Organize your notes.

    Even if you’re on the ball about getting rid of material you don’t need to keep, some notes will probably accumulate. Some people don’t need to go much beyond keeping their notes — they’ll be able to handle any necessary research from their stack. Some of us, however, need some method of organizing our notes so that we can find them again easily.

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    I know plenty of people are vehemently against handling information anymore than they absolutely have to, but I do find filing my notes to be a great opportunity to review them and check for any new action items I can develop, or information I can pass along.

    Prepare to forget.

    If you aren’t willing to flat out forget some information, you can go crazy. And there are plenty of things that are worthwhile to forget. Forget, here, really means that you don’t need to make an active effort to remember. You’ll probably remember plenty of things that fit into these categories — the human brain is funny that way. But if something slips out, you’re still okay.

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    Facts you don’t need regularly — I know that at some point, I learned a whole list of facts about Honduras, including the total area of the country. My apologies to any Hondurans reading, but I just don’t need to know that. I know that I can easily look it up if I need to know it.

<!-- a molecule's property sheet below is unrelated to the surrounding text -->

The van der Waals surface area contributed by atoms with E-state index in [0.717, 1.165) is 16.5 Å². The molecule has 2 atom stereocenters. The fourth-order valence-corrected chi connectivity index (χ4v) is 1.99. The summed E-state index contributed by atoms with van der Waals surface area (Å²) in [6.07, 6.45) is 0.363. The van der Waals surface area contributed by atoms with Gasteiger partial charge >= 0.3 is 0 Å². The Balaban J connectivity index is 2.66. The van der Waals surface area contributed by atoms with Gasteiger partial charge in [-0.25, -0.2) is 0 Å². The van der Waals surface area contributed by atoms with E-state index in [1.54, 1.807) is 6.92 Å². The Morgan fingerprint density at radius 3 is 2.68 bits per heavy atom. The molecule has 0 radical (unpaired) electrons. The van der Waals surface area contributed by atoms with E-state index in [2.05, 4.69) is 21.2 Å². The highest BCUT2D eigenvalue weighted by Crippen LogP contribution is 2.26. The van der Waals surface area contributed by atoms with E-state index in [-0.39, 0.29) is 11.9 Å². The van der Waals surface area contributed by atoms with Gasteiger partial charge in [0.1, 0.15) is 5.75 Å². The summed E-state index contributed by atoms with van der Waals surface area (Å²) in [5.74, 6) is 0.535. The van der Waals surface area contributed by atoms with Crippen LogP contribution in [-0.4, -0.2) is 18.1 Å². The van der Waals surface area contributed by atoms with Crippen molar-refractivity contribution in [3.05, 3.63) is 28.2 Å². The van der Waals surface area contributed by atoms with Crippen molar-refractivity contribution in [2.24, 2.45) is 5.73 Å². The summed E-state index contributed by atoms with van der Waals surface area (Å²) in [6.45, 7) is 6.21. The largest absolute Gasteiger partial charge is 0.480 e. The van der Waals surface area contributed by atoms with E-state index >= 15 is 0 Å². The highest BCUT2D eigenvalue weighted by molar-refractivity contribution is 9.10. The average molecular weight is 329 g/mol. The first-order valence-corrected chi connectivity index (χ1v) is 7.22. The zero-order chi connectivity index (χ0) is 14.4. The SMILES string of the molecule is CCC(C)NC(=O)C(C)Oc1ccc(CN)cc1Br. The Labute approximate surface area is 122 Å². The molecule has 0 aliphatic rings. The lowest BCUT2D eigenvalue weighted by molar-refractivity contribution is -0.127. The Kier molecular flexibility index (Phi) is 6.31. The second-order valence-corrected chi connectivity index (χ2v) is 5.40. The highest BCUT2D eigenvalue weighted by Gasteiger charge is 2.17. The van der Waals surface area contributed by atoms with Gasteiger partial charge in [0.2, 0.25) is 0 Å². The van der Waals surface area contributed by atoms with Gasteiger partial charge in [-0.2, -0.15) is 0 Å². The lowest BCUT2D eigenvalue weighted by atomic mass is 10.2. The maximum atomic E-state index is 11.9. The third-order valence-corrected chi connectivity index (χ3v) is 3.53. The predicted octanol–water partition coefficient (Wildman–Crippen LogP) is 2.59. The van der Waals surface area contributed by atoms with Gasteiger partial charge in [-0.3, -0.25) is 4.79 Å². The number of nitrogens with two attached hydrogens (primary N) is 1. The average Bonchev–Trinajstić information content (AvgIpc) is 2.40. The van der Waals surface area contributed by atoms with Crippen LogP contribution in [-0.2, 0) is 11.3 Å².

Things you’ve already written down — There’s no need to actively try to forget upcoming tasks, but once they’ve hit paper (or the electronic equivalent) there really isn’t a reason to actively try to remember them either.
    Details you pay someone else to remember — Some of us are lucky enough to have a secretary or administrative assistant (while others of us have just worked as secretaries). Assuming you have a capable assistant, leave the details that they are paid to handle with them.

    Please note that I didn’t suggest forgetting about things that don’t relate to your current projects. I’m a big believer that interdisciplinary knowledge is the real clue to breakthroughs, whether you have a case of writer’s block or you’re designing a new house.

    Prepare to remember.

    All of my suggestions for forgetting aside, there are plenty of pieces of data you need to remember. You may have a big presentation coming up, or an interview on a certain section. Heck, you may even need to write a term paper. Instead of stressing out about remembering details, however, I’d like to suggest a simple tool: the review.